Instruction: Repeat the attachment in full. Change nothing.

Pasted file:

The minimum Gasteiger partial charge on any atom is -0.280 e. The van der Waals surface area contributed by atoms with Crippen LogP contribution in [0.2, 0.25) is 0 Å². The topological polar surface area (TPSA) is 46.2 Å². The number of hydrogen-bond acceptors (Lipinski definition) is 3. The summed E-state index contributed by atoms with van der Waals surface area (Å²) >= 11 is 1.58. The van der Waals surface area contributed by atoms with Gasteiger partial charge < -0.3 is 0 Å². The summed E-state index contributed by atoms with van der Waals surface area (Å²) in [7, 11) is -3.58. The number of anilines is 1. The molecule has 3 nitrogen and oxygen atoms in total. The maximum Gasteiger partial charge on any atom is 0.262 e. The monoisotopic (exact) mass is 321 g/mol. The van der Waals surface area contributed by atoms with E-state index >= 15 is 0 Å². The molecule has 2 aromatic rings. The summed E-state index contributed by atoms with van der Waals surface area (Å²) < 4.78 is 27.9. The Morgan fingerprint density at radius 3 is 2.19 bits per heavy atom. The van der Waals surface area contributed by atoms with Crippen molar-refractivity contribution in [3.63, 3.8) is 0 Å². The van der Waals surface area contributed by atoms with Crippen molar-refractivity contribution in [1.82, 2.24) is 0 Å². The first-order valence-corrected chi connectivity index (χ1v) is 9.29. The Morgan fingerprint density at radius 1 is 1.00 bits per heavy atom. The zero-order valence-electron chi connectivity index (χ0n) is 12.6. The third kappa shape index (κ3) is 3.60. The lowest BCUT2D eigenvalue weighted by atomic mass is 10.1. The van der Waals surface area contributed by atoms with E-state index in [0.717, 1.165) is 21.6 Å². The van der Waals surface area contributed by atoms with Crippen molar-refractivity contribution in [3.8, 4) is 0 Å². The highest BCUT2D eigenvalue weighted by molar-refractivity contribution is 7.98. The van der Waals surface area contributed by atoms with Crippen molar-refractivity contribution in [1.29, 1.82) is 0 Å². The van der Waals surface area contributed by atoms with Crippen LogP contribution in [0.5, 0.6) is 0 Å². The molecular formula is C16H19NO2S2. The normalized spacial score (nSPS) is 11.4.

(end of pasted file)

The minimum Gasteiger partial charge on any atom is -0.280 e. The van der Waals surface area contributed by atoms with Crippen LogP contribution in [0.2, 0.25) is 0 Å². The topological polar surface area (TPSA) is 46.2 Å². The number of hydrogen-bond acceptors (Lipinski definition) is 3. The summed E-state index contributed by atoms with van der Waals surface area (Å²) >= 11 is 1.58. The van der Waals surface area contributed by atoms with Gasteiger partial charge < -0.3 is 0 Å². The summed E-state index contributed by atoms with van der Waals surface area (Å²) in [7, 11) is -3.58. The number of anilines is 1. The molecule has 3 nitrogen and oxygen atoms in total. The maximum Gasteiger partial charge on any atom is 0.262 e. The monoisotopic (exact) mass is 321 g/mol. The van der Waals surface area contributed by atoms with E-state index >= 15 is 0 Å². The molecule has 2 aromatic rings. The summed E-state index contributed by atoms with van der Waals surface area (Å²) < 4.78 is 27.9. The Morgan fingerprint density at radius 3 is 2.19 bits per heavy atom. The van der Waals surface area contributed by atoms with Crippen molar-refractivity contribution in [3.63, 3.8) is 0 Å². The van der Waals surface area contributed by atoms with Crippen molar-refractivity contribution in [1.82, 2.24) is 0 Å². The first-order valence-corrected chi connectivity index (χ1v) is 9.29. The Morgan fingerprint density at radius 1 is 1.00 bits per heavy atom. The zero-order valence-electron chi connectivity index (χ0n) is 12.6. The third kappa shape index (κ3) is 3.60. The lowest BCUT2D eigenvalue weighted by atomic mass is 10.1. The van der Waals surface area contributed by atoms with E-state index in [0.717, 1.165) is 21.6 Å². The van der Waals surface area contributed by atoms with Crippen molar-refractivity contribution in [3.8, 4) is 0 Å². The highest BCUT2D eigenvalue weighted by molar-refractivity contribution is 7.98. The van der Waals surface area contributed by atoms with Crippen molar-refractivity contribution in [1.29, 1.82) is 0 Å². The van der Waals surface area contributed by atoms with Crippen LogP contribution in [0.5, 0.6) is 0 Å². The molecular formula is C16H19NO2S2. The normalized spacial score (nSPS) is 11.4.